It’s better to do this before the stock market starts going down. I usually like to be 100% invested in stocks – especially since most of my money is in a retirement that I won’t use for years. However, when the market just kept going up and up, I got nervous and started to shift money into bonds. I did it gradually – moving a 0.5% at a time as the market kept going up. Once I got to about 15% of my portfolio in bonds, I stopped.
As the markets started to sell off the last couple of days, I sold very small amounts of those bonds and bought dips. Realistically, it’s probably not going to move the needle too much. I’m not making big enough moves. Nonetheless, psychologically, it feels good to be able to buy in at lower levels. It also helps me feel that I have some control.
If you are 100% into stocks now, it may feel tough to sell them now that they are down to buy bonds. Despite that, I feel it is best to get your portfolio in a place where you feel comfortable. Perhaps holding more bonds will do that for you.
I hope you are able to the #1. That’s probably the best. I’m not built that way. I am enjoying how my #2 and #3 plan is working for me now.
Do you have any strategies you use when the market gets jitters?
Several personal finance bloggers were asked about how to adopt a frugal lifestyle. Each was given their own question. Fortunately my question was about passive income and frugality. I inherited my frugal lifestyle from my mother, so it would have been tough for me to explain how to acquire a frugal lifestyle.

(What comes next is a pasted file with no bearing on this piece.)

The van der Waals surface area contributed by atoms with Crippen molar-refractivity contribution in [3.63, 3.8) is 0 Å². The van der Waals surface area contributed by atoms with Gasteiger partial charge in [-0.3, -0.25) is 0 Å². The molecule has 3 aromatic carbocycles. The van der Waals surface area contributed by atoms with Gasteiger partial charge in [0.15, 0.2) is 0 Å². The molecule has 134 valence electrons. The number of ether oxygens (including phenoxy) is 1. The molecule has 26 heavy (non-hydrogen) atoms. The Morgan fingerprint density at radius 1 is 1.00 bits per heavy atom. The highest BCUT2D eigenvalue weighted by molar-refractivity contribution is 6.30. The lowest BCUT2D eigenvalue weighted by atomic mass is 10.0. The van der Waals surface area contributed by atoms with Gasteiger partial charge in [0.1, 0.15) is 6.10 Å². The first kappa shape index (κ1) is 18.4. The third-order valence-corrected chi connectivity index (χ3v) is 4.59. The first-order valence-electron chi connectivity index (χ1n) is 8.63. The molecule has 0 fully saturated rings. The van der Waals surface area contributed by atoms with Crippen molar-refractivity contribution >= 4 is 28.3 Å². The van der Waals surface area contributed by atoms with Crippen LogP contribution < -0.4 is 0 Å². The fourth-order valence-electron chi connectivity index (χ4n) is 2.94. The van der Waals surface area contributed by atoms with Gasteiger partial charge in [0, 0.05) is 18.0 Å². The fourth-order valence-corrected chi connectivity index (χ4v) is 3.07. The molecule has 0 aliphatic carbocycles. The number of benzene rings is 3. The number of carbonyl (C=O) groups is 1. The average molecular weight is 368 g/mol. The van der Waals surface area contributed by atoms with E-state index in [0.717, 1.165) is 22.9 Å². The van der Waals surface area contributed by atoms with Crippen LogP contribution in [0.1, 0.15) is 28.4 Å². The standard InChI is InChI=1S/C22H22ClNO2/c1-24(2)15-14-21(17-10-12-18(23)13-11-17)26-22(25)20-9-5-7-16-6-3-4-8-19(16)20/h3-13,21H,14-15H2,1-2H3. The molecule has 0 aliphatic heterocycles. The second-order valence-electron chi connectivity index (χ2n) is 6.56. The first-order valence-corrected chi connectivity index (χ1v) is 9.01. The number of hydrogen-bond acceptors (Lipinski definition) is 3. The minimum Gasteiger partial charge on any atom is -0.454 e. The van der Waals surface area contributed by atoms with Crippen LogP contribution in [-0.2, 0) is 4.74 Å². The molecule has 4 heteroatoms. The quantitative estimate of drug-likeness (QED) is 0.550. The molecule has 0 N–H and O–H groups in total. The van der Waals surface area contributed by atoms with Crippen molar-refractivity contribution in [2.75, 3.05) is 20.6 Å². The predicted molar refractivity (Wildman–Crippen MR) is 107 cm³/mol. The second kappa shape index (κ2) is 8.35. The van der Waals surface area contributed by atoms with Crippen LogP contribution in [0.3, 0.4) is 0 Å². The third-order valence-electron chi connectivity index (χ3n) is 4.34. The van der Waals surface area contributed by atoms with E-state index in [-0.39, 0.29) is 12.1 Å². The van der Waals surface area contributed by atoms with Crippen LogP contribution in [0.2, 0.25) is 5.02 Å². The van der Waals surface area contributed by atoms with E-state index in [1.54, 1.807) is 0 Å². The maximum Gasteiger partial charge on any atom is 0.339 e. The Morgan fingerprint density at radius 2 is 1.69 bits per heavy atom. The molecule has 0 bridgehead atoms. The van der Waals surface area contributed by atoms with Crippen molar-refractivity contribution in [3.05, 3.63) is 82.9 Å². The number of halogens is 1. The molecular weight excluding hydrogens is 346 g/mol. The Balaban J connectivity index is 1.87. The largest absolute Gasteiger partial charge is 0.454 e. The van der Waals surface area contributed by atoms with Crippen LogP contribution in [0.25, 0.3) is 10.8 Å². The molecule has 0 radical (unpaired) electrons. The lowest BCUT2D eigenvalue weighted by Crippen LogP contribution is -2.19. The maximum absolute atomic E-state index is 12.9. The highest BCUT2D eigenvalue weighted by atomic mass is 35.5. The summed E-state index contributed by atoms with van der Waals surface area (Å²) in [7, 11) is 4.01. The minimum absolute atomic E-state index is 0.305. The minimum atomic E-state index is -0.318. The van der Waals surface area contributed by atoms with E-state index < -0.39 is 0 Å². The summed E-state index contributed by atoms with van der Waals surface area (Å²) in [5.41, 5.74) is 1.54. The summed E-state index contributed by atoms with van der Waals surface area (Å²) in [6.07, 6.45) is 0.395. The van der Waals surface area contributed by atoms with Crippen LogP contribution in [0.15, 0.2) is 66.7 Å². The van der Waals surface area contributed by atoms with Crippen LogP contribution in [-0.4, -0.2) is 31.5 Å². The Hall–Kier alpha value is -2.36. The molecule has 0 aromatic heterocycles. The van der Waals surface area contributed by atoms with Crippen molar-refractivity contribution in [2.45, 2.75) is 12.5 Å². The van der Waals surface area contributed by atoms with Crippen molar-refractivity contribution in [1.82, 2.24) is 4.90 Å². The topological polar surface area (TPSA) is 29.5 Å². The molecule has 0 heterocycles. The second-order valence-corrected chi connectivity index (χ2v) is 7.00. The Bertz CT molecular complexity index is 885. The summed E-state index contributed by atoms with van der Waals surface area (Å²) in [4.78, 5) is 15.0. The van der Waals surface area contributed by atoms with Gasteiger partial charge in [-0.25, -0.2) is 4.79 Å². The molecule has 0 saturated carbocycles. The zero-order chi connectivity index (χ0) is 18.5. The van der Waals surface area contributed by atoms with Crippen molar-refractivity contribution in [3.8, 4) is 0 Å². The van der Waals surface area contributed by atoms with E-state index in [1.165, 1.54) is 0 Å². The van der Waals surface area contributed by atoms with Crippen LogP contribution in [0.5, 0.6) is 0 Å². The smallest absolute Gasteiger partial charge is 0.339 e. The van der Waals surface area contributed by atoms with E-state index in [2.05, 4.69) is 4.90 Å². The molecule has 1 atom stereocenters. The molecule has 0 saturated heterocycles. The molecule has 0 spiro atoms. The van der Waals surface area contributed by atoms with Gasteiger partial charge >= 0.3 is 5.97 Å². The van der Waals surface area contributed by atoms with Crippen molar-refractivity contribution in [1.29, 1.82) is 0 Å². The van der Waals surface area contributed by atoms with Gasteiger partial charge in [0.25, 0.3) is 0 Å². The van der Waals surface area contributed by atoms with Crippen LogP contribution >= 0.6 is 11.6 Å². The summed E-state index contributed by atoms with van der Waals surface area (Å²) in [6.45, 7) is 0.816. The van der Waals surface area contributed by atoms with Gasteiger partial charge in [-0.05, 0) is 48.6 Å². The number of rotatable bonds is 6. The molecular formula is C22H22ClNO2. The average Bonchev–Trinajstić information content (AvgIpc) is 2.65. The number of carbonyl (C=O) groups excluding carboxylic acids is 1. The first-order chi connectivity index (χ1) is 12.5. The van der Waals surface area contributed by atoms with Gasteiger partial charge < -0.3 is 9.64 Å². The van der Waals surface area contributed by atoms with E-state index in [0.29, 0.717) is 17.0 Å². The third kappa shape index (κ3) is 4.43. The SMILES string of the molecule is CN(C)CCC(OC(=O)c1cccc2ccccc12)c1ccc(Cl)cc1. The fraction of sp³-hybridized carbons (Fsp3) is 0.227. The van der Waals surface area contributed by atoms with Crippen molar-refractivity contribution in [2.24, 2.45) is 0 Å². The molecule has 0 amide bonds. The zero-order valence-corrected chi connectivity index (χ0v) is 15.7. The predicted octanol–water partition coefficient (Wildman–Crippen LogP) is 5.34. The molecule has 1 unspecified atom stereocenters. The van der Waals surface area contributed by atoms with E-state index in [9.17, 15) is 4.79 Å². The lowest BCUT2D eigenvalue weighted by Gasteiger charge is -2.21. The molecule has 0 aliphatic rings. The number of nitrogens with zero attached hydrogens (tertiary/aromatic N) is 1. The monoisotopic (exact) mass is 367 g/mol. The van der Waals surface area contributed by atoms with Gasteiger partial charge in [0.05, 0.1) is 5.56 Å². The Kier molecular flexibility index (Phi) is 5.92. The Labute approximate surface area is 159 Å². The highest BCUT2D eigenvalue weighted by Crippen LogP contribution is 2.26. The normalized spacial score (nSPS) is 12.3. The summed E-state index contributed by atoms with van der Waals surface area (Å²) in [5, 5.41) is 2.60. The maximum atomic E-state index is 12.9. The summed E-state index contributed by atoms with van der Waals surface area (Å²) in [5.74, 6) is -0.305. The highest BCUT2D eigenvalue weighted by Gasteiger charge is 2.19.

I am no expert, but I don’t trust financial expert predictions anyway. And my opinion is better because I have no financial incentive either way. :) Every large downturn has a main reason to point at. With my understanding, the worry here for stocks isn’t inflation, IMO. It’s how strongly the fed will respond to the inflation. And I don’t expect extreme measures by the fed. But I think the party is over for the high flying speculative stocks. Maybe we continue down to -20% from the VTI peak but I feel that is max. It is probably closer to -15% than -20% if I had to guess.
But all bets are off if we go to war or something like that.
Lazy Man says
This is a great comment and I agree completely. For me, the Fed’s response to inflation is still based on the underlying cause of inflation, so I count it the same. It doesn’t really matter though, because I still see maybe a 20% drop from VTI’s peak. I would use that discount to sell some bonds, buy VTI, and rebalance back when VTI is at highs again. Rinse and repeat.
I moved a couple hundred thousand into my checking account to pay for the side of a mountain we are buying in an Arkansas wilderness area to build a cabin on. I pulled it out a few weeks ago when the market was nearly at the peak. Since then my portfolio is down over $300K, but at least I skimmed a little off the top, purely by coincidence. Once we have decided to buy something, like a car or a home renovation or, in this case, 25 acres of land we go ahead and pull the money immediately. I just do not want to ever liquidate stocks when they are free falling. We do not respond with anything be inaction when the market drops. We are retired and have a 55-45 stock/fixed income portfolio that is half cap weighted and half not.
Lazy Man says
Wow, buying a side of a mountain – that’s incredible.
I’d rather not liquidate stocks when they are free falling, but I’ve started to become more comfortable with it. I figure that stocks have given me so much wealth that I don’t mind losing a little if it’s just 50k.
With most of our retirement money in the company’s 401k, there are so few investment options. Quite a few funds, but in the end it’s a few stock, a few bonds, and cash. I’ve moved at least 20% into cash lately because everything is going down.
I’m hanging tight for now. We already have about 12% in bonds. I think that’s plenty.
I plan to pick up some tech stocks soon, mainly NVDA. I missed out on the run-up last year. And they should be okay in the long run with the metaverse and all…